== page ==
May 2nd, 2012 by

State Street Begins Asset-Allocation ETF’s in Active Push By Alexis Leonids and Christopher Condon

– Apr 26, 2012

State Street Corp. (STT), the second- largest manager of exchange-traded funds, opened three products that can spread money across a range of asset classes in a push into actively managed ETFs.

The funds will use tactical asset-allocation strategies and invest in ETFs including those run by State Street, James Ross, senior managing director of State Street Global Advisors, the Boston-based company’s money-management unit, said today at a conference in New York. The mix of underlying investments will include stocks, bonds, commodities and other asset classes.

“I can see active ETFs being a larger part of the ETF landscape,” Ross said. “We obviously plan to participate in that growing market.”

State Street, which introduced the industry’s oldest ETF in 1993, manages about $307 billion in the products, entirely in passive strategies. The firm’s active ETFs come about two months after Bill Gross became the most prominent fund manager to push into the industry. Gross’s Pimco Total Return Exchange-Traded Fund, which has beaten the bond market with a 3.3 percent return since it started on March 1, has gathered $540 million in assets.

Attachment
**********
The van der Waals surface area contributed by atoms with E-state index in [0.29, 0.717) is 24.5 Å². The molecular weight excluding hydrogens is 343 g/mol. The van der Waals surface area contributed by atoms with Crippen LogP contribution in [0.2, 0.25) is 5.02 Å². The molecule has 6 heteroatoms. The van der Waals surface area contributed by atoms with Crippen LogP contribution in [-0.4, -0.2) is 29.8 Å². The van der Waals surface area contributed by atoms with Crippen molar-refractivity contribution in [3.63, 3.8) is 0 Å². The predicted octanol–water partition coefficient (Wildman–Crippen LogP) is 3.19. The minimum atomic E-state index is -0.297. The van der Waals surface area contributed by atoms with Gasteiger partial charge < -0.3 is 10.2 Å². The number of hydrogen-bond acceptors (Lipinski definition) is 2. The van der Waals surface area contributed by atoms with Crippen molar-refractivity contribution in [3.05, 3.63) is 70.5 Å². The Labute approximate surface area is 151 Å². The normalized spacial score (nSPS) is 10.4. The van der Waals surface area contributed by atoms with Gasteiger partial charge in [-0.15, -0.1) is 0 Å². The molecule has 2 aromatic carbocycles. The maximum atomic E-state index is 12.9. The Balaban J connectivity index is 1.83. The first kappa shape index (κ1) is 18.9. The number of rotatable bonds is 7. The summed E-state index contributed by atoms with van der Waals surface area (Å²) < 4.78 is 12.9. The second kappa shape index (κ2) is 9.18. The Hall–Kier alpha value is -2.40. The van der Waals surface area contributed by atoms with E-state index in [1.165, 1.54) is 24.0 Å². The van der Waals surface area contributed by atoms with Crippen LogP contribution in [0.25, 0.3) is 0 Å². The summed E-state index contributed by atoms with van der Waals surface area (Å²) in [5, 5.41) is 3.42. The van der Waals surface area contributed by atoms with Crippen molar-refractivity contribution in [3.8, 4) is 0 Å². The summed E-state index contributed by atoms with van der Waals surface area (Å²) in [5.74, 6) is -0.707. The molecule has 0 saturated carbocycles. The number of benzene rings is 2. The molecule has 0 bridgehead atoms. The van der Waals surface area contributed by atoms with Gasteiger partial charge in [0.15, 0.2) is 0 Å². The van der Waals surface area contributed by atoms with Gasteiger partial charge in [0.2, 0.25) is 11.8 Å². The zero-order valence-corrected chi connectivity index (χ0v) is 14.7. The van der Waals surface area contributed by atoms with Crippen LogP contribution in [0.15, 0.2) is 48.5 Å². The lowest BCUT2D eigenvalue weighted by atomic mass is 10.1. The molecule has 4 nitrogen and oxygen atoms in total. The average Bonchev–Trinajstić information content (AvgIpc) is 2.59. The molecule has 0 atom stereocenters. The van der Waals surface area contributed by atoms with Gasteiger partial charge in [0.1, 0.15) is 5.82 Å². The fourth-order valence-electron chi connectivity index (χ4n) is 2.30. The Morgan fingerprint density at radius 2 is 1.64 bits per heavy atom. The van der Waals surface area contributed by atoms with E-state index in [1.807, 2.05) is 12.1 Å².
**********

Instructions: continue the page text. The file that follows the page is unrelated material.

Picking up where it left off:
State Street joins Pacific Investment Management Co., BlackRock Inc. (BLK) and at least two dozen money managers that are vying for a slice of the active ETF business, which accounts for less than 0.5 percent of the $1.06 trillion in U.S.-registered ETF assets as of Feb. 29, according to the Investment Company Institute.
ETF Expenses

The new asset-allocation ETFs are the Multi-Asset Real Return ETF, which has an annual expense ratio of 0.7 percent, the Income Allocation ETF, which also charges 0.7 percent, and the Global Allocation ETF, which costs 0.35 percent. The funds will be managed by State Street’s investment solutions group, which runs more than $160 billion in strategies that allocate money across a range of assets.

ETFs typically hold baskets of securities while trading throughout the day like stocks, instead of being priced once a day like most mutual funds. Active versions seek to combine the skill of fund managers in selecting securities with the lower fees, market trading and tax advantages of ETFs. Passive products, which seek to closely track market benchmarks such as the Standard & Poor’s 500 Index, dominate the business.

To contact the reporters on this story: Alexis Leondis in New York at; Christopher Condon in Boston at

To contact the editor responsible for this story: Christian Baumgaertel at

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